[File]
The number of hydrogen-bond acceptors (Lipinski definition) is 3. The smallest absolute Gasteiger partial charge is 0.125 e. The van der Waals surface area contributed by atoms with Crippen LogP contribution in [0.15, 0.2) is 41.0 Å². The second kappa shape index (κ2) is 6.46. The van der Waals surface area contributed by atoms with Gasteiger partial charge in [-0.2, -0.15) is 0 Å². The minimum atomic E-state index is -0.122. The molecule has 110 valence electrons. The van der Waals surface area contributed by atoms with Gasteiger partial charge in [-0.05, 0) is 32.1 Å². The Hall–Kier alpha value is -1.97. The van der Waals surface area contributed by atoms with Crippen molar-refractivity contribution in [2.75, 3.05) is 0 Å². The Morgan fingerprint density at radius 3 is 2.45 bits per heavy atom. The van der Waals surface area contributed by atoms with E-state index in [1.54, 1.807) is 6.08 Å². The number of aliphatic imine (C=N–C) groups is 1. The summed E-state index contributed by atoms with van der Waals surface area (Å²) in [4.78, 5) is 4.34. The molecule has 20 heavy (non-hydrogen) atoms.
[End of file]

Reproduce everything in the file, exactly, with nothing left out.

The number of hydrogen-bond acceptors (Lipinski definition) is 3. The smallest absolute Gasteiger partial charge is 0.125 e. The van der Waals surface area contributed by atoms with Crippen LogP contribution in [0.15, 0.2) is 41.0 Å². The second kappa shape index (κ2) is 6.46. The van der Waals surface area contributed by atoms with Gasteiger partial charge in [-0.2, -0.15) is 0 Å². The minimum atomic E-state index is -0.122. The molecule has 110 valence electrons. The van der Waals surface area contributed by atoms with Gasteiger partial charge in [-0.05, 0) is 32.1 Å². The Hall–Kier alpha value is -1.97. The van der Waals surface area contributed by atoms with Crippen molar-refractivity contribution in [2.75, 3.05) is 0 Å². The Morgan fingerprint density at radius 3 is 2.45 bits per heavy atom. The van der Waals surface area contributed by atoms with E-state index in [1.54, 1.807) is 6.08 Å². The number of aliphatic imine (C=N–C) groups is 1. The summed E-state index contributed by atoms with van der Waals surface area (Å²) in [4.78, 5) is 4.34. The molecule has 20 heavy (non-hydrogen) atoms.